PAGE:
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Children and COVID-19 Research Library

UNICEF Innocenti's curated library of COVID-19 + Children research

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31 - 45 of 1845
Self-perceived substance and behavioral addictions among Jewish Israeli adolescents during the COVID-19 pandemic

Yaniv Efrati; Marcantonio M. Spada

Published: June 2022   Journal: Addictive Behaviors Reports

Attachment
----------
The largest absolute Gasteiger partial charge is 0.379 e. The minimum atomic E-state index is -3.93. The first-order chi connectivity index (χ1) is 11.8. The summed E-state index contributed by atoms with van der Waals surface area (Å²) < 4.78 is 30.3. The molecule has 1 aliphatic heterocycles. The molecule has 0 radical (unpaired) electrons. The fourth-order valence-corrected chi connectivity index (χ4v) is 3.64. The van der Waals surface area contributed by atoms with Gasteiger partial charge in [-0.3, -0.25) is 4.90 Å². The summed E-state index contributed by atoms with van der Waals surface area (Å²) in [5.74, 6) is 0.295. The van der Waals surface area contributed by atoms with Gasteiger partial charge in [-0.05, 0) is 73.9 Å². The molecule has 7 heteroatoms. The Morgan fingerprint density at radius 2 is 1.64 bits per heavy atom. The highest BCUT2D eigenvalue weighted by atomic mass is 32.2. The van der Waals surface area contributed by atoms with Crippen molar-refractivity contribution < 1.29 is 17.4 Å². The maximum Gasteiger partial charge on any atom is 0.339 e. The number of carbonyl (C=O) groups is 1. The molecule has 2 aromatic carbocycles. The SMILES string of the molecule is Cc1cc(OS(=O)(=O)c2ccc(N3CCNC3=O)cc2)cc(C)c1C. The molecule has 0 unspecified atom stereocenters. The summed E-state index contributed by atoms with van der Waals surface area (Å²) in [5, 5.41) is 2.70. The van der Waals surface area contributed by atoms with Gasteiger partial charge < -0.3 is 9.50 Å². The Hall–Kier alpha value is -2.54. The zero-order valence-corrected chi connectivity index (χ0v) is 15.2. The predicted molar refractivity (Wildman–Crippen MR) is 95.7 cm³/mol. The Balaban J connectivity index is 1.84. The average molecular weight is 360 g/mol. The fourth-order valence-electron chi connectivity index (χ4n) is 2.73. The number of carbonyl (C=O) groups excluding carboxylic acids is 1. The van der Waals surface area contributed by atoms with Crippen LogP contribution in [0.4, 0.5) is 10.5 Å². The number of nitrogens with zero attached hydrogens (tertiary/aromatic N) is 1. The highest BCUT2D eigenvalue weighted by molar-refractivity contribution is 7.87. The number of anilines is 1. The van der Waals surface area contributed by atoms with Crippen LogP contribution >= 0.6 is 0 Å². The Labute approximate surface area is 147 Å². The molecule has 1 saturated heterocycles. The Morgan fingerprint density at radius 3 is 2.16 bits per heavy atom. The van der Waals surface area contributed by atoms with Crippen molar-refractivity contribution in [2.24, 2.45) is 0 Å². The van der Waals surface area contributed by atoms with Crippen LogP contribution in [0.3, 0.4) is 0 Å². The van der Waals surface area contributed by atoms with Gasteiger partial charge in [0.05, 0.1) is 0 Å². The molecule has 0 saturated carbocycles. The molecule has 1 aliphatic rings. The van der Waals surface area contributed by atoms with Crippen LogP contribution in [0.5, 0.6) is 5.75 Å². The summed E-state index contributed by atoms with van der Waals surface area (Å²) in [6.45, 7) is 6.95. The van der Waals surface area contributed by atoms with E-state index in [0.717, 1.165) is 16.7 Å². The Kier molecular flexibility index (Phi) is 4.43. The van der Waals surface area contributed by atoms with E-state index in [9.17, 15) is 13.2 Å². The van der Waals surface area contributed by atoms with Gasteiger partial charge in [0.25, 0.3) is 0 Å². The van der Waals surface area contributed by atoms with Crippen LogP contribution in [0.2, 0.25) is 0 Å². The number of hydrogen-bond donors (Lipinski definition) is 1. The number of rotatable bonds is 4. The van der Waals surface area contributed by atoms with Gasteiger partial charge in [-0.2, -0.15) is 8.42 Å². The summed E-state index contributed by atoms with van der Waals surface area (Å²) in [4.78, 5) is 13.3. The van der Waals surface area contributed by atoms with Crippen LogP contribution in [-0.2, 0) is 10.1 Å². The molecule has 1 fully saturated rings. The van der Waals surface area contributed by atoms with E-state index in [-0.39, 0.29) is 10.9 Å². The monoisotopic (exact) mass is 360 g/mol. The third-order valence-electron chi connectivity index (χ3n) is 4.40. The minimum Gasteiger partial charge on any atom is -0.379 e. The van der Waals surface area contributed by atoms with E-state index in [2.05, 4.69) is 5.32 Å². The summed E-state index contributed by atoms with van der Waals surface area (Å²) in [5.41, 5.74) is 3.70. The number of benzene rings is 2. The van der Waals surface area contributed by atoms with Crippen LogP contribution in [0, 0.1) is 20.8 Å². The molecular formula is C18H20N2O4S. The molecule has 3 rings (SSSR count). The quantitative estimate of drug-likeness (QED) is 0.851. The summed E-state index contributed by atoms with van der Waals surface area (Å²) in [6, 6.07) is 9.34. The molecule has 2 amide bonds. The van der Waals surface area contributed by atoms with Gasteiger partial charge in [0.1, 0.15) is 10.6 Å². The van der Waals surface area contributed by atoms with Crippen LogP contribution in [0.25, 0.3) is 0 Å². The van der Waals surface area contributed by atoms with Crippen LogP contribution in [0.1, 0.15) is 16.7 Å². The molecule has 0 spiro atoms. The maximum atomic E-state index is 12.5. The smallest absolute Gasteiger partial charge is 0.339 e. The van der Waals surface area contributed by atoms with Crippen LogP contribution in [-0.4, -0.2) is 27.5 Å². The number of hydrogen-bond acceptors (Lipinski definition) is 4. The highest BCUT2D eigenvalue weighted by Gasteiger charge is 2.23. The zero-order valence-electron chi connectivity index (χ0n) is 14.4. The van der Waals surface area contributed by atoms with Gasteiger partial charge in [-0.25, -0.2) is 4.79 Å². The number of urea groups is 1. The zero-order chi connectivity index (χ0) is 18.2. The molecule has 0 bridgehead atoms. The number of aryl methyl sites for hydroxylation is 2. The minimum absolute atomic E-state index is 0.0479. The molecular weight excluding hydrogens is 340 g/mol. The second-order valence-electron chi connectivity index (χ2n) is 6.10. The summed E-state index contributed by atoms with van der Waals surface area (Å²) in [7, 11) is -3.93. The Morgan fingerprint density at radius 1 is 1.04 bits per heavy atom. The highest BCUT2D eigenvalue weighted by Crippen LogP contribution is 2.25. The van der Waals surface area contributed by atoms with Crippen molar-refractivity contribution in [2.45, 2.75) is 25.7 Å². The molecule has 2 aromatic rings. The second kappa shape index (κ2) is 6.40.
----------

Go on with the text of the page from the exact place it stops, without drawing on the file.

This study examined self-perceived substance and behavioral addictions among Israeli adolescents during the COVID-19 pandemic across different sociodemographic categories. The sample comprised 2,074 adolescents (40% males, 60% females) aged 12–19 years who completed the survey anonymously and with parental consent. The study examined what is the prevalence of self-perceived substance and behavioral addictions in this population in the COVID-19 pandemic context. Participants reported self-perceived addictions to social networks (70%), shopping (46%), binge eating (34%), gaming (30%), sex-related behavior (15%), psychoactive substance (31%, including alcohol, tobacco, cannabis, and/or cocaine), and gambling (3%). Moreover, differences were found to be directly related to age, biological sex, religiosity, socioeconomic status, and immigration status. From a lay epidemiological perspective, the current research expands our knowledge about self-perceived addiction among adolescents during the COVID-19 pandemic, offering better understanding of the likelihood probability factors for self-perceived addiction among adolescents and its related negative outcomes, including increased risk factors for later adult life.